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09/07/2015

Six Security Hang-ups: Beware the Black Holes

How secure are you about your security? According to the past three Trustwave Global Security Reports, the hospitality industry is one of the top three most compromised industries. And Privacyrights.org reports a 50 percent increase in hospitality breach disclosures in 2014.
 
Based on Trustwave’s work with hospitality organizations globally, it has seen many black holes when it comes to security. In some cases, businesses implement a standard set of security controls but have not taken them to the next level. In other cases, employees have too much access to data that they don’t really need to do their jobs and yet, no one at the top of the chain realizes it. Below are the top security pitfalls among hospitality businesses as identified by Trustwave:
 
  1. Insufficient malware protection—Too often in the hospitality industry, there is evidence of malware entering networks through the Web or email, even if the organization has basic anti-virus protections in place. That’s mainly because today’s attackers are continuously advancing their attacks – using sophisticated malware designed to evade anti-virus detection.
  1. Employees have too much access—Employees constantly test their boundaries regarding how much data they can access. More than 90 percent of the security events across hospitality organizations involve unauthorized employee access. This could lead to valuable data loss and possibly a malicious insider attack.  Many businesses do not have controls to prevent the use of shared accounts nor password vaulting systems to restrict the use of administrator credentials. They also lack comprehensive auditing capabilities meaning they cannot track who made changes in their networks and when, as well as who accessed what data and when.
  1. Lack of BYOD security—Many hospitality businesses do not have a program in place to identify rogue wireless devices on the network. This means an attacker with physical access can easily plug in. They also rarely perform wireless security testing to identify security weaknesses within their BYOD program. For hotels specifically, many guest wireless networks have little security leaving the potential for guests to attack each other through traffic interception (such as man-in-the-middle attacks).
  1. Outdated security controls—Many hospitality organizations have point security controls such as firewalls, however, they fail to keep those controls updated and patched. On average, it takes organizations at least seven days to approve security patches – a timeframe that is too long. Some organizations lag in replacing outdated devices and run outdated signatures making their security functionalities useless.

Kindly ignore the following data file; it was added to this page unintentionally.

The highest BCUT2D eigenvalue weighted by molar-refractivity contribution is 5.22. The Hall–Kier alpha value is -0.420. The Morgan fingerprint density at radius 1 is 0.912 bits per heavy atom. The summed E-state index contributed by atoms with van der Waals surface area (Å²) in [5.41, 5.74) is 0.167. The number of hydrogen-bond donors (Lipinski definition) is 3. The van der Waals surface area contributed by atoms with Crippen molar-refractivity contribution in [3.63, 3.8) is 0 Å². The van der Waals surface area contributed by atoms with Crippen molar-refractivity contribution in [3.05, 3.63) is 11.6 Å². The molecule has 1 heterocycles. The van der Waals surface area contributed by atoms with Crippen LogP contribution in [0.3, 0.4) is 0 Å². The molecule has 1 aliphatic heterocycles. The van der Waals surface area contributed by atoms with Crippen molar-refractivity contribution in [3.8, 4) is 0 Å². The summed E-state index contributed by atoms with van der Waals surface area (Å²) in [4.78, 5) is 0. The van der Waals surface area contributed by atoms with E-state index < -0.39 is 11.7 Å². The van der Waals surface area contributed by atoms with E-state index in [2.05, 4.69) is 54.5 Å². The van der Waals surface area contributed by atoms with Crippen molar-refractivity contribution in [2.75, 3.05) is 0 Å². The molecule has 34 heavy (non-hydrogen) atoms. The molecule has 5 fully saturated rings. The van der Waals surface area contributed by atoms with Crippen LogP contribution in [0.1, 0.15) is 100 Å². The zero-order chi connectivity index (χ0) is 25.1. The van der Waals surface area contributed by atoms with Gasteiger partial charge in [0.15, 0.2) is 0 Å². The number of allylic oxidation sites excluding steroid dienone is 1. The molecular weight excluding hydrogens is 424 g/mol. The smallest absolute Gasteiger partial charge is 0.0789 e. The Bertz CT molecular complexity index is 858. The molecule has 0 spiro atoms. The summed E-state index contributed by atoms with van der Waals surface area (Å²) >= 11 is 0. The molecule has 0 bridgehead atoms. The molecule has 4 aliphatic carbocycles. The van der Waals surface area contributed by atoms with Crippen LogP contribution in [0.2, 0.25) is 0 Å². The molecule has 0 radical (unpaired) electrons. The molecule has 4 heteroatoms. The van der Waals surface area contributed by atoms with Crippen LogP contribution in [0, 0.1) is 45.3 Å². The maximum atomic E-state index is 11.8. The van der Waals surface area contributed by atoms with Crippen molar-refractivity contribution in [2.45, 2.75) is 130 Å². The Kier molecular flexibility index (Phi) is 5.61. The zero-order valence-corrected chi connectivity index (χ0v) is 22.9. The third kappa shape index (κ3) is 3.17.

1. Unsecure applications and databases—On a positive note, many hospitality organizations perform penetration testing and scanning of key, public-facing applications. Those services are essential because they help businesses identify and remediate security weaknesses within applications before criminals find them. However, database security often gets pushed aside, leaving the business’s back door open to an attack. Many businesses are also rolling out new, internal guest-facing applications, which tend to lack in security, since it’s generally looked at as an afterthought.
  1. Customer approval supersedes security:  In the hospitality industry, customer satisfaction is top priority.  But, to achieve perfect customer service, employees often overlook best security practices creating more opportunities for social engineering attacks. For example, a hotel guest (who is really a criminal) may approach a front desk employee and ask him to print a document that’s on a USB stick. Aiming to please the customer, the employee plugs in the USB stick without realizing it contains malware.
 
Security weaknesses are fixable as long as businesses make security a top-of-mind issue for everyone – employees and C-level executives. Organizations should deploy security controls designed to detect and block advanced malware attacks as well as network access controls to restrict who can access their sensitive data and data loss prevention so that valuable data cannot leave their network.
 
They should also make sure they have enough manpower and expertise to monitor, update and manage their security controls so that they can not only pro-actively prevent breaches but also identify and defend against any intrusions in real-time. The faster an organization detects a breach, the quicker it can contain it, and minimize the damage.